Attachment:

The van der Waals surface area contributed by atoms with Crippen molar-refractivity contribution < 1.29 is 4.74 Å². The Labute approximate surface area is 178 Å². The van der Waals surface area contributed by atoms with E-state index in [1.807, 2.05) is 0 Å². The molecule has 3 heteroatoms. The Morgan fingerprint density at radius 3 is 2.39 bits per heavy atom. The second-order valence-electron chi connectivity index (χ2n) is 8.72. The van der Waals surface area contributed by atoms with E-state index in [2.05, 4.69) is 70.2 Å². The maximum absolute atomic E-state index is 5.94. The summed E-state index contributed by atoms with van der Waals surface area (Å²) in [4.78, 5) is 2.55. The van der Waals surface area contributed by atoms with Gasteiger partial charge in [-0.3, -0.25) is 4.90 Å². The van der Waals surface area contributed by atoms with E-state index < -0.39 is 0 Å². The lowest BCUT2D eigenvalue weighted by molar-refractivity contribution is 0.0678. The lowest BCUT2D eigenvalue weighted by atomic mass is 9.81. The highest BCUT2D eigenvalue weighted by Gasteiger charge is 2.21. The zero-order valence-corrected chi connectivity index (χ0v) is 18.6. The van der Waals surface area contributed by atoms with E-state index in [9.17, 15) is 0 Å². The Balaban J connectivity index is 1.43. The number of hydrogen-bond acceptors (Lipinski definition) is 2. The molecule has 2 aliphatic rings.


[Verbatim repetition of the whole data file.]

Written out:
The van der Waals surface area contributed by atoms with Crippen molar-refractivity contribution < 1.29 is 4.74 Å². The Labute approximate surface area is 178 Å². The van der Waals surface area contributed by atoms with E-state index in [1.807, 2.05) is 0 Å². The molecule has 3 heteroatoms. The Morgan fingerprint density at radius 3 is 2.39 bits per heavy atom. The second-order valence-electron chi connectivity index (χ2n) is 8.72. The van der Waals surface area contributed by atoms with E-state index in [2.05, 4.69) is 70.2 Å². The maximum absolute atomic E-state index is 5.94. The summed E-state index contributed by atoms with van der Waals surface area (Å²) in [4.78, 5) is 2.55. The van der Waals surface area contributed by atoms with Gasteiger partial charge in [-0.3, -0.25) is 4.90 Å². The van der Waals surface area contributed by atoms with E-state index < -0.39 is 0 Å². The lowest BCUT2D eigenvalue weighted by molar-refractivity contribution is 0.0678. The lowest BCUT2D eigenvalue weighted by atomic mass is 9.81. The highest BCUT2D eigenvalue weighted by Gasteiger charge is 2.21. The zero-order valence-corrected chi connectivity index (χ0v) is 18.6. The van der Waals surface area contributed by atoms with E-state index in [9.17, 15) is 0 Å². The Balaban J connectivity index is 1.43. The number of hydrogen-bond acceptors (Lipinski definition) is 2. The molecule has 2 aliphatic rings.